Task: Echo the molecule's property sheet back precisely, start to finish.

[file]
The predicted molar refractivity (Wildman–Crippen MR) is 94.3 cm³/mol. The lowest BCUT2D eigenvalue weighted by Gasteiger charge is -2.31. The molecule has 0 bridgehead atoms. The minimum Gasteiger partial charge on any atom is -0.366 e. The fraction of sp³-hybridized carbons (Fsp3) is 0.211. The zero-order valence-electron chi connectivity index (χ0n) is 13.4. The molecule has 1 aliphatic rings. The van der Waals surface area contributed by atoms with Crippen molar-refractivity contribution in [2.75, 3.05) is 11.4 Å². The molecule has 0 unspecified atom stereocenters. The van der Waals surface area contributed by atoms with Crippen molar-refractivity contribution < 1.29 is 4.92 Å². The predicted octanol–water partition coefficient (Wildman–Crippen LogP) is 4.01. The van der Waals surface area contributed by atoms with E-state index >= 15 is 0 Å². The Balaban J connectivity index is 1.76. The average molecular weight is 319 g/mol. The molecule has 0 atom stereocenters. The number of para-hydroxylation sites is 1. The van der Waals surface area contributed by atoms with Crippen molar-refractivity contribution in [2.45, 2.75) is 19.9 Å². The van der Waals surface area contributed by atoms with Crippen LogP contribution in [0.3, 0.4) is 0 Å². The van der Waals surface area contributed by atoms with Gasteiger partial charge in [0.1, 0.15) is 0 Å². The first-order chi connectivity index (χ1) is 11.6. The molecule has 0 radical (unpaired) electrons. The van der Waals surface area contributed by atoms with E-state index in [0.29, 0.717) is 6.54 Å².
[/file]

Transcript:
The predicted molar refractivity (Wildman–Crippen MR) is 94.3 cm³/mol. The lowest BCUT2D eigenvalue weighted by Gasteiger charge is -2.31. The molecule has 0 bridgehead atoms. The minimum Gasteiger partial charge on any atom is -0.366 e. The fraction of sp³-hybridized carbons (Fsp3) is 0.211. The zero-order valence-electron chi connectivity index (χ0n) is 13.4. The molecule has 1 aliphatic rings. The van der Waals surface area contributed by atoms with Crippen molar-refractivity contribution in [2.75, 3.05) is 11.4 Å². The molecule has 0 unspecified atom stereocenters. The van der Waals surface area contributed by atoms with Crippen molar-refractivity contribution < 1.29 is 4.92 Å². The predicted octanol–water partition coefficient (Wildman–Crippen LogP) is 4.01. The van der Waals surface area contributed by atoms with E-state index >= 15 is 0 Å². The Balaban J connectivity index is 1.76. The average molecular weight is 319 g/mol. The molecule has 0 atom stereocenters. The number of para-hydroxylation sites is 1. The van der Waals surface area contributed by atoms with Crippen molar-refractivity contribution in [2.45, 2.75) is 19.9 Å². The van der Waals surface area contributed by atoms with Crippen LogP contribution in [0.3, 0.4) is 0 Å². The van der Waals surface area contributed by atoms with Gasteiger partial charge in [0.1, 0.15) is 0 Å². The first-order chi connectivity index (χ1) is 11.6. The molecule has 0 radical (unpaired) electrons. The van der Waals surface area contributed by atoms with E-state index in [0.29, 0.717) is 6.54 Å².